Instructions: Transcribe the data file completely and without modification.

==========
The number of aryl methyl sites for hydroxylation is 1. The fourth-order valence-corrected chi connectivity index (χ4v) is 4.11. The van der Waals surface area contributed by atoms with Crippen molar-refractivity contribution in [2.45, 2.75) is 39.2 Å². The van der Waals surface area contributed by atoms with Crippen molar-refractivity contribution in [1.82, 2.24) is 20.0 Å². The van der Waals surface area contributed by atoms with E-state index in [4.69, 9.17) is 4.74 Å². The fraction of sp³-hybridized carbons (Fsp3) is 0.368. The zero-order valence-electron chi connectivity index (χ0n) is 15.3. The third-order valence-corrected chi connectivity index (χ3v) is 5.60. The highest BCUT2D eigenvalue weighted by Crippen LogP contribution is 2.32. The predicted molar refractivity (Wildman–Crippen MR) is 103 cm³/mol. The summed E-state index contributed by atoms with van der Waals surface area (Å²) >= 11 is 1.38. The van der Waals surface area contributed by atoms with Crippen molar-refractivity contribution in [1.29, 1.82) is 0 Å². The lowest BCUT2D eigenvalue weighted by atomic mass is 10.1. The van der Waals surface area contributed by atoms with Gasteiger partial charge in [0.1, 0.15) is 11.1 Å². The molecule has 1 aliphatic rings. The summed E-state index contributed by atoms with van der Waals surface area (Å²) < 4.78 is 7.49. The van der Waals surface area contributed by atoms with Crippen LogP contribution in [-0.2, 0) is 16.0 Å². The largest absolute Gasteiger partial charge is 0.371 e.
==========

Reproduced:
The number of aryl methyl sites for hydroxylation is 1. The fourth-order valence-corrected chi connectivity index (χ4v) is 4.11. The van der Waals surface area contributed by atoms with Crippen molar-refractivity contribution in [2.45, 2.75) is 39.2 Å². The van der Waals surface area contributed by atoms with Crippen molar-refractivity contribution in [1.82, 2.24) is 20.0 Å². The van der Waals surface area contributed by atoms with E-state index in [4.69, 9.17) is 4.74 Å². The fraction of sp³-hybridized carbons (Fsp3) is 0.368. The zero-order valence-electron chi connectivity index (χ0n) is 15.3. The third-order valence-corrected chi connectivity index (χ3v) is 5.60. The highest BCUT2D eigenvalue weighted by Crippen LogP contribution is 2.32. The predicted molar refractivity (Wildman–Crippen MR) is 103 cm³/mol. The summed E-state index contributed by atoms with van der Waals surface area (Å²) >= 11 is 1.38. The van der Waals surface area contributed by atoms with Crippen molar-refractivity contribution in [1.29, 1.82) is 0 Å². The lowest BCUT2D eigenvalue weighted by atomic mass is 10.1. The van der Waals surface area contributed by atoms with Gasteiger partial charge in [0.1, 0.15) is 11.1 Å². The molecule has 1 aliphatic rings. The summed E-state index contributed by atoms with van der Waals surface area (Å²) < 4.78 is 7.49. The van der Waals surface area contributed by atoms with Crippen LogP contribution in [-0.2, 0) is 16.0 Å². The largest absolute Gasteiger partial charge is 0.371 e.